Whilst there is some consensus about deforestation and degradation (DD) as sources of emissions contributing towards climate change, there is much less agreement over how these should be included as part of efforts to tackle climate change.
Concerns among developing countries vary from possible negative impacts on economic growth and loss of national sovereignty, to being left out completely of future compensation mechanisms because of the terms on which these are established. Those of developed countries, on the other hand, include the high costs and feasibility of meeting future emissions targets without the inclusion of Reduced Emissions from Deforestation and Forest Degradation (REDD+) in the UN Framework Convention on Climate Change (UNFCCC). Other concerns include the environmental integrity and economic implications of including REDD+ within mechanisms such as carbon markets. There is criticism from several quarters about large money flows leading to misuse, corruption, displacement of poor people and possibly perverse incentives. As a result, many different visions exist for REDD+ and what it could and should be.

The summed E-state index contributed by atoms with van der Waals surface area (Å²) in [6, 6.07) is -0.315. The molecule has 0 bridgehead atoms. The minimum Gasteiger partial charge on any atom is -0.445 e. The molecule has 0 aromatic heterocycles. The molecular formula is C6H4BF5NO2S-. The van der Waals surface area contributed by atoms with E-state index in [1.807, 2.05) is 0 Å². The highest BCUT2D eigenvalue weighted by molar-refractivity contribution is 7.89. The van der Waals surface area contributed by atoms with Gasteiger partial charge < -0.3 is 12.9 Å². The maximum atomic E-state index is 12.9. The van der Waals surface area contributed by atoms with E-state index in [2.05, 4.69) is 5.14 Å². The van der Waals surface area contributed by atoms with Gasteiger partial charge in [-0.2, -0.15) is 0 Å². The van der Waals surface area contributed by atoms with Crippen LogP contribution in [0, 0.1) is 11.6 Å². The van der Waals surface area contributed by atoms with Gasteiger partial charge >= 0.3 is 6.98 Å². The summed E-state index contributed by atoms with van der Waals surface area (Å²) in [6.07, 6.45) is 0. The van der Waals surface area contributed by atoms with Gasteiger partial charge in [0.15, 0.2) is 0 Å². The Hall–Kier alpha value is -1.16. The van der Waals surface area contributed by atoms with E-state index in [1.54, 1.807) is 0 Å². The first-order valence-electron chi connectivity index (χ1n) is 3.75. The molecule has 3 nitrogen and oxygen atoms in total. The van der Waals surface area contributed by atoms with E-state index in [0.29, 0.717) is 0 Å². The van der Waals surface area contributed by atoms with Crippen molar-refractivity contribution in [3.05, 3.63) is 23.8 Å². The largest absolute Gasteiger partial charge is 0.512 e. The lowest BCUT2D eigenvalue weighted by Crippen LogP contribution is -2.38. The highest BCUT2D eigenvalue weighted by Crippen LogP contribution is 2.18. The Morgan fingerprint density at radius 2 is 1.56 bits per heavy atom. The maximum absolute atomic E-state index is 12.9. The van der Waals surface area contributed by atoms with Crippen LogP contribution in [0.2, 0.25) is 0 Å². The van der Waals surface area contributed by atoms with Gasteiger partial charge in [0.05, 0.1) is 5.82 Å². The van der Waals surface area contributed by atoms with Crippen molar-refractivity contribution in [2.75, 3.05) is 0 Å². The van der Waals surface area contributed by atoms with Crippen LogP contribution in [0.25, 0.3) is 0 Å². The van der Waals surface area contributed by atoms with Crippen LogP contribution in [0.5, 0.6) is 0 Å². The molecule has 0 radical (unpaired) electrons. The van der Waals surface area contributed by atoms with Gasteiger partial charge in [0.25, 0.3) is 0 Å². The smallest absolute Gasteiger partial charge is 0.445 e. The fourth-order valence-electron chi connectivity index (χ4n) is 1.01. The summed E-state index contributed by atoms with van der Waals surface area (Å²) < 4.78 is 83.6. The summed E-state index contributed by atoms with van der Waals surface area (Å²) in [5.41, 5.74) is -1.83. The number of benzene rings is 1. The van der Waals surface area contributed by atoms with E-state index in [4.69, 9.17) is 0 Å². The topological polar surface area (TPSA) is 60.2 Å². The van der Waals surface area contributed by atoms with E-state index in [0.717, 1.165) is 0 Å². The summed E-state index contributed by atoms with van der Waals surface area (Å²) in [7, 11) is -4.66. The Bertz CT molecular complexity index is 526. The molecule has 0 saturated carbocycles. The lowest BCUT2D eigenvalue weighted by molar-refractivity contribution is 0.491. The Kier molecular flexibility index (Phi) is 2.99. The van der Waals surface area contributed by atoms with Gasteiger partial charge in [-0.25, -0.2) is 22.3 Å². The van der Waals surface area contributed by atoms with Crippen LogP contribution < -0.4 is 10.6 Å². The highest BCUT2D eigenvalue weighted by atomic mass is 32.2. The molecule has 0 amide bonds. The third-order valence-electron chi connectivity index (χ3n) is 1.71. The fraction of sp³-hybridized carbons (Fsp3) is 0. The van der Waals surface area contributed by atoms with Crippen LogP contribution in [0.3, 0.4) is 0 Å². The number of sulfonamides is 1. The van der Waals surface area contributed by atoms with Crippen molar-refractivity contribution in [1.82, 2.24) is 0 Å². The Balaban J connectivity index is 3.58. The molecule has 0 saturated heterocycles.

This Background Note describes the diverse agendas driving the REDD+ debate and considers what this may mean in terms of moving ahead with the initiative.